At first I thought Koi to Senkyo to Cholocate would end up as your standard visual novel high school harem series, but it quite pleasantly exceeds my expectations. As its titles states, in addition to love (indeed, the main character meets and builds relationships with cute girls), elections (namely, the school president election) plays a large role in the plot (at least so far). The "Chocolate" part is still pending, although the girl who seems to be the female lead seems to have had a bad experience involving it.
Along the same lines, I expected Kokoro Connect to be standard K-On!/Yuru Yuri fare, but its somewhat unique cast coupled with original plot makes for an interesting watch.
I first read that Natsuyuki Rendezvous was about a love triangle between a guy, a flower shop lady, and the lady's husband's ghost. That is indeed what the series is about, but it's much better than it sounds. Letting go, hanging on, and love are the themes of the day, and Natsuyuki doesn't lose focus.
Oda Nobuna falls squarely into the "alternate historical rendition with cute girls replacing important personages" category (think Koihime). There's nothing particularly unique, but the story is interesting, and the series continues the "documentary learning" trend with (I assume) accurate historical fact and characters (barring some anime-ification), with a short historical introduction of each character's real life counterpart when they first enter.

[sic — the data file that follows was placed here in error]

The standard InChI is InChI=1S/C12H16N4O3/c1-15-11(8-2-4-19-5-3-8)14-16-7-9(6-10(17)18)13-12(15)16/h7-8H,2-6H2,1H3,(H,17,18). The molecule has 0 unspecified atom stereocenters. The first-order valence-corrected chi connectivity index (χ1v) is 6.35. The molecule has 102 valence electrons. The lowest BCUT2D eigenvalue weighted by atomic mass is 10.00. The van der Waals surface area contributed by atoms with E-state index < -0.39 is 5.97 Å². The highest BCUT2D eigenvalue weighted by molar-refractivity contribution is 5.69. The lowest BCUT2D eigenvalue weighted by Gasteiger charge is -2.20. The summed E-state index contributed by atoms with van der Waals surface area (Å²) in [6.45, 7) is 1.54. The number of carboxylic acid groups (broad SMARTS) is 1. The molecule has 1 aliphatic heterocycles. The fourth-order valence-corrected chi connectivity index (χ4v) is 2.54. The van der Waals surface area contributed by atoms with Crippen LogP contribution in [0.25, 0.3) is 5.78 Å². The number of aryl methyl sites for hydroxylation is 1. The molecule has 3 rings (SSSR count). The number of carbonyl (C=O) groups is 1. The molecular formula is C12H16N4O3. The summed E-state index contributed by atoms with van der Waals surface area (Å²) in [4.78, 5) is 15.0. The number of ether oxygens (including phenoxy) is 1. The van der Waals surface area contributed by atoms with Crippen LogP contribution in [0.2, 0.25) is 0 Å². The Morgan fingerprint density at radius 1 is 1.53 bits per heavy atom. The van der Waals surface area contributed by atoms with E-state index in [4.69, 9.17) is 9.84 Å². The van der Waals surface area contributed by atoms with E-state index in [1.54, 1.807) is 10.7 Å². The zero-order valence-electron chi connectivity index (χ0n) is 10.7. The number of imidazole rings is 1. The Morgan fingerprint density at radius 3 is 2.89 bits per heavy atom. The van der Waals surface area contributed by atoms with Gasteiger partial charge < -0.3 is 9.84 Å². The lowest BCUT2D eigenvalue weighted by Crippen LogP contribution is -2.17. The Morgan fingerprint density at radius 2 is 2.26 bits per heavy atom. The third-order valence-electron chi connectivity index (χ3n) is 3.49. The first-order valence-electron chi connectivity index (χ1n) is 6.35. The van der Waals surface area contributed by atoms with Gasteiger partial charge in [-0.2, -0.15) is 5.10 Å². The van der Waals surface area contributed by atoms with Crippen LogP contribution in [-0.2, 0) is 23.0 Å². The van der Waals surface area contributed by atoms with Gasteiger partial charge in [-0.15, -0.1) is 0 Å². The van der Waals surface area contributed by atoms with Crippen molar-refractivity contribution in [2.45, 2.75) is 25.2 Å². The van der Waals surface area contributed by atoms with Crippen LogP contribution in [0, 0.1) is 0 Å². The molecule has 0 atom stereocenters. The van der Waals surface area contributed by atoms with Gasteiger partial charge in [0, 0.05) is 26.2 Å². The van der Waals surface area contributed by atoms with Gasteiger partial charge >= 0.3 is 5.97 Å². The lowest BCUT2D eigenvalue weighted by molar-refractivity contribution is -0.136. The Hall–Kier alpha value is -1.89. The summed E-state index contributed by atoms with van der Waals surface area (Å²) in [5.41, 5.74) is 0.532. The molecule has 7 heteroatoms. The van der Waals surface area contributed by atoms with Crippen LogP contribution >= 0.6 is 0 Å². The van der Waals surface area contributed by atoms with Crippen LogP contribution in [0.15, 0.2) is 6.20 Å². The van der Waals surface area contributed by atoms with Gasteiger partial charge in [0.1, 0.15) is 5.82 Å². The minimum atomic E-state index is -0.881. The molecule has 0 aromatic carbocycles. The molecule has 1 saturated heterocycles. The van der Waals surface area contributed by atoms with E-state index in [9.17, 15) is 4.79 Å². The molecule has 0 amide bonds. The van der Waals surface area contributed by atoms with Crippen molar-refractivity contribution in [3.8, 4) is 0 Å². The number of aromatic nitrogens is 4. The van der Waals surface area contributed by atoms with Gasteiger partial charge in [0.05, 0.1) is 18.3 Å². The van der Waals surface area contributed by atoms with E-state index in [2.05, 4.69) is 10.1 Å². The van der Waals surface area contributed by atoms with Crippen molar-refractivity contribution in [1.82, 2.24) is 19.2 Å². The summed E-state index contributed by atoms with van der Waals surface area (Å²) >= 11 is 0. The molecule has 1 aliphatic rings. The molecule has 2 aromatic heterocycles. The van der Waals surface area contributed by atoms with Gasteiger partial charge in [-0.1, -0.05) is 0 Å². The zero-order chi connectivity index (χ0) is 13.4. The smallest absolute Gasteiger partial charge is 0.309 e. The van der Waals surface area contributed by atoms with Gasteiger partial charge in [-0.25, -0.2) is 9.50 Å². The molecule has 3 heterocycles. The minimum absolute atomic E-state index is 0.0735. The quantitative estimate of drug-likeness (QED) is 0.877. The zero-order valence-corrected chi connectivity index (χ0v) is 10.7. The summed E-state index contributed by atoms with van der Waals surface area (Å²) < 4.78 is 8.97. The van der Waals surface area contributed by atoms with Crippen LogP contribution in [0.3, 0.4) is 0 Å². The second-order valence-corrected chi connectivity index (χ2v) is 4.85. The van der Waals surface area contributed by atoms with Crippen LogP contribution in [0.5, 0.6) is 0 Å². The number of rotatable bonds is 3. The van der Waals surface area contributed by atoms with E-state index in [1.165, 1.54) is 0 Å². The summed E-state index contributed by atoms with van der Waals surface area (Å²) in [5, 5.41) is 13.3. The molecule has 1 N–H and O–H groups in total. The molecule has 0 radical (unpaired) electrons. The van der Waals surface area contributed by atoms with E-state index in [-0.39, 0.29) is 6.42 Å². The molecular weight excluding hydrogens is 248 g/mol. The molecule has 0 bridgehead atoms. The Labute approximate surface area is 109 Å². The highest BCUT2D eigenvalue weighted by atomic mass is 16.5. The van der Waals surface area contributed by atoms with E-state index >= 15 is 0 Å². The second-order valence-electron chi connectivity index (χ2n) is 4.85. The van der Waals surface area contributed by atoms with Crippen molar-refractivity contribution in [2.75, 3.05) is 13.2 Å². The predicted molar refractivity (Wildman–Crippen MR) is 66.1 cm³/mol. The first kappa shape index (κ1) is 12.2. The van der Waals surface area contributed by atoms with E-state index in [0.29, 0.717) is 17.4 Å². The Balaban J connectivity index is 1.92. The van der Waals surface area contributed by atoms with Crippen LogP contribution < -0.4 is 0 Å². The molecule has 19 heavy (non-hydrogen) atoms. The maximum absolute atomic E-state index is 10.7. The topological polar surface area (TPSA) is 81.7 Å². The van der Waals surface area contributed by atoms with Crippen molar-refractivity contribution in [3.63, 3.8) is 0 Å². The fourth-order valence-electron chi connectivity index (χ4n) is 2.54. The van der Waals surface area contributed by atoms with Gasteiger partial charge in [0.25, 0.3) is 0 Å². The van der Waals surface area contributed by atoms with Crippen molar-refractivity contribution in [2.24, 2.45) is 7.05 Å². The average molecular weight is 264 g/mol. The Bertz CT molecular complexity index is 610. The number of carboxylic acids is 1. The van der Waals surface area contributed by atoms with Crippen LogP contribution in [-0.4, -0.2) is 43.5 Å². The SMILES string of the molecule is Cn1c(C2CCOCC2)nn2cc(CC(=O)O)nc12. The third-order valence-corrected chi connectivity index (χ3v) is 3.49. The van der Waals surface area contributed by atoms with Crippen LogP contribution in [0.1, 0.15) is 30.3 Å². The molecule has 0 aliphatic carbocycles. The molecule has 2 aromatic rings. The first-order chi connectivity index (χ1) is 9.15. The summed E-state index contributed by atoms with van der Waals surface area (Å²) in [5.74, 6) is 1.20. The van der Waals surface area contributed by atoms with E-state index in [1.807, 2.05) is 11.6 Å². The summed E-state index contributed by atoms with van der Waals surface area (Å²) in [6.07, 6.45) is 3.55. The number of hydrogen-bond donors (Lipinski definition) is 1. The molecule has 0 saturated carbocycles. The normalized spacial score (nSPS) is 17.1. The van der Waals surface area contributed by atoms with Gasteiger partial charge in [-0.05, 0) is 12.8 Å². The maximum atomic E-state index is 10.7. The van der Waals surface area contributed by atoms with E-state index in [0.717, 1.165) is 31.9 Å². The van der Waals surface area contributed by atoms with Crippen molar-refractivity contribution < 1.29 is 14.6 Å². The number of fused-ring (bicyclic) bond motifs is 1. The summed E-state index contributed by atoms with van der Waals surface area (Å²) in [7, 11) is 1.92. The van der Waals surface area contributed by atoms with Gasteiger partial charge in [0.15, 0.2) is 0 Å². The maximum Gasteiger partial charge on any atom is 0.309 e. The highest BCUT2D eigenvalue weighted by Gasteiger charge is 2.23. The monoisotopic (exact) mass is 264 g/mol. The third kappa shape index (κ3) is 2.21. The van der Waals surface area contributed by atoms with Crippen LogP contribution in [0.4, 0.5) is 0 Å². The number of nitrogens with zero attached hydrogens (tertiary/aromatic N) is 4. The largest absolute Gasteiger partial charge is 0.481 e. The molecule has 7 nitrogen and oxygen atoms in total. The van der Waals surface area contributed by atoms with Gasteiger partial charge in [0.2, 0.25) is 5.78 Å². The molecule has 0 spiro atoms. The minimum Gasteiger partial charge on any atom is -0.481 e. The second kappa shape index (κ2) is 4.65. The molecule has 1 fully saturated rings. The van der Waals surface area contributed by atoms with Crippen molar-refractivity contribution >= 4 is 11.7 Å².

Sword Art Online is based on a novel by the same author as Accel World, and you can easily tell by their shared VR theme. Whilst Accel World has its wimpy, angsty male lead, SAO has its veritably badass, and occasionally angsty male lead. However, the underlying motivations and setting is a little different. Accel World goes for a serious game that's still just a game, an exclusive world that people join, but SAO takes it to an extreme, making the game reality (in the titular VR game, you can't logout and you die if you die), locking in the world. Both series are very good, or more to the point, SAO is very good. The plot feels a little rushed, as the anime has no qualms about cutting out large chunks of time and leaving the viewer to see the important bits. I personally like the dense story, without the filler (even necessary filler that helps viewer identify and sympathize with characters sometimes drags too long), but some viewers may be left in the dust.
Tari Tari is a show about music. Actual music, that is, not like K-on! The characters get together and do music, whilst another who has abandoned music helps out (possibly relearning how to love music later on). Animation is sloppy at times, but the story is very good. Overall, Tari Tari feels very much like Natsuiro Kiseki from last season, down to the whole sketchy animation/surprisingly good story skit.
Yuru Yuri ♪♪ is just more of the same: slice-of-life, implied yuri, mindless goodness, if that's your thing.